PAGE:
as the mass resists moving with every bump..


several have been arriving at the coast after trans continental tours

Maxway does good work building for QBP and other brand importers,
to their design needs.. , in quantity..







....

DropBarFan 11-06-18 12:04 AM


Originally Posted by NoControl (Post 20649140)
This I agree with, but how does a suspension fork compare with a rigid when putting watts to the pavement?

I've only ridden a cheapo non-adjustable susp fork which bobs a bit climbing off-saddle but it's not too bothersome on the short rides I use that bike for. For touring one could always use the lockout for long climbs.

Tourist in MSN 11-06-18 06:27 AM

This is the touring forum.

My touring bikes with curved forks have very stiff forks that I am sure offer almost no cushioning. But my vintage Columbus Tubing bike or my (much newer) rando bike that have lighter weight forks with a small radius bend at the base of the fork blade I am sure offer much more cushioning. For clarification here, I am only comparing rim brake forks made of steel, thus it is closer to an apples to apples comparison.

Plus of course, touring bikes usually have fatter lower pressure tires.

Thus, the discussion of shock absorption of a front fork really needs to factor in if the bike is designed for loaded touring or light weight unladen road riding with skinny tires.

DIY masochist 11-06-18 08:50 AM

I was at a friend's house the other day, and his roommate had a Salsa Marrakesh. I was checking it out, and I noticed it had removable plates bolted onto the frame for the dropouts and derailleur hanger. I'm kicking myself for buying a Disc Trucker now because it makes me paranoid to think that a trashed derailleur hanger could be the end of my $2000 bike. I researched a little bit before I bought it, but everything I read said there was no such thing as a steel frame with a replaceable derailleur hanger, so I bit the bullet. It's a shame because the 2016 black and gold Marrakesh is such a beautiful bike (or did they add the alternator drops later?)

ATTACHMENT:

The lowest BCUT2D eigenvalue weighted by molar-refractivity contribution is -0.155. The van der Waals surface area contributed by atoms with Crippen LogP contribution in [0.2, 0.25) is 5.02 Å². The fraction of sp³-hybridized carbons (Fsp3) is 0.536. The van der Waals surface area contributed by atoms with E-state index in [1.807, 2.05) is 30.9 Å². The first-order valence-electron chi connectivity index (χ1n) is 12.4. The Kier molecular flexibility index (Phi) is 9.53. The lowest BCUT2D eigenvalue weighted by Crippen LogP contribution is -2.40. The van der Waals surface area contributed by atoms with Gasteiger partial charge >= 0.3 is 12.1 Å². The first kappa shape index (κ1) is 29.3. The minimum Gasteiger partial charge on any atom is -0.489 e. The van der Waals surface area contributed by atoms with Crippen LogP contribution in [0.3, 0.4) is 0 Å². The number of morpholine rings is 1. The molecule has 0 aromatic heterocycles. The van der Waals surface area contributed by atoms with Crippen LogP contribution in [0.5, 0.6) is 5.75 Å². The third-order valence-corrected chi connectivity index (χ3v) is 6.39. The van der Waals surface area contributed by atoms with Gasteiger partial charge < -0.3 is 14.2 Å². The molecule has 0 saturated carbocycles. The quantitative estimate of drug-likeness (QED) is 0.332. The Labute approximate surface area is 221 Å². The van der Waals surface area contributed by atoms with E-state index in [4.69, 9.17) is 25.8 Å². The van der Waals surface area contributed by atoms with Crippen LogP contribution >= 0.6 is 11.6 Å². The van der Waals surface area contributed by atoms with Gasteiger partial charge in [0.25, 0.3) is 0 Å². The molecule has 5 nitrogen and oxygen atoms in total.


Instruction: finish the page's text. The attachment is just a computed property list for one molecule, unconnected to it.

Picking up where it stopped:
https://cimg1.ibsrv.net/gimg/bikefor...e679b92c1c.jpg

Tourist in MSN 11-06-18 10:49 AM


Originally Posted by DIY masochist (Post 20650617)
I was at a friend's house the other day, and his roommate had a Salsa Marrakesh. I was checking it out, and I noticed it had removable plates bolted onto the frame for the dropouts and derailleur hanger. I'm kicking myself for buying a Disc Trucker now because it makes me paranoid to think that a trashed derailleur hanger could be the end of my $2000 bike. I researched a little bit before I bought it, but everything I read said there was no such thing as a steel frame with a replaceable derailleur hanger, so I bit the bullet. It's a shame because the 2016 black and gold Marrakesh is such a beautiful bike (or did they add the alternator drops later?)

Don't worry about it. Steel frames and the hangers on them are pretty robust. While you could bend it if you did something really bad, it is unlikely to break. And if you bent it, a good shop should have an alignment tool that they can thread into it to straighten it.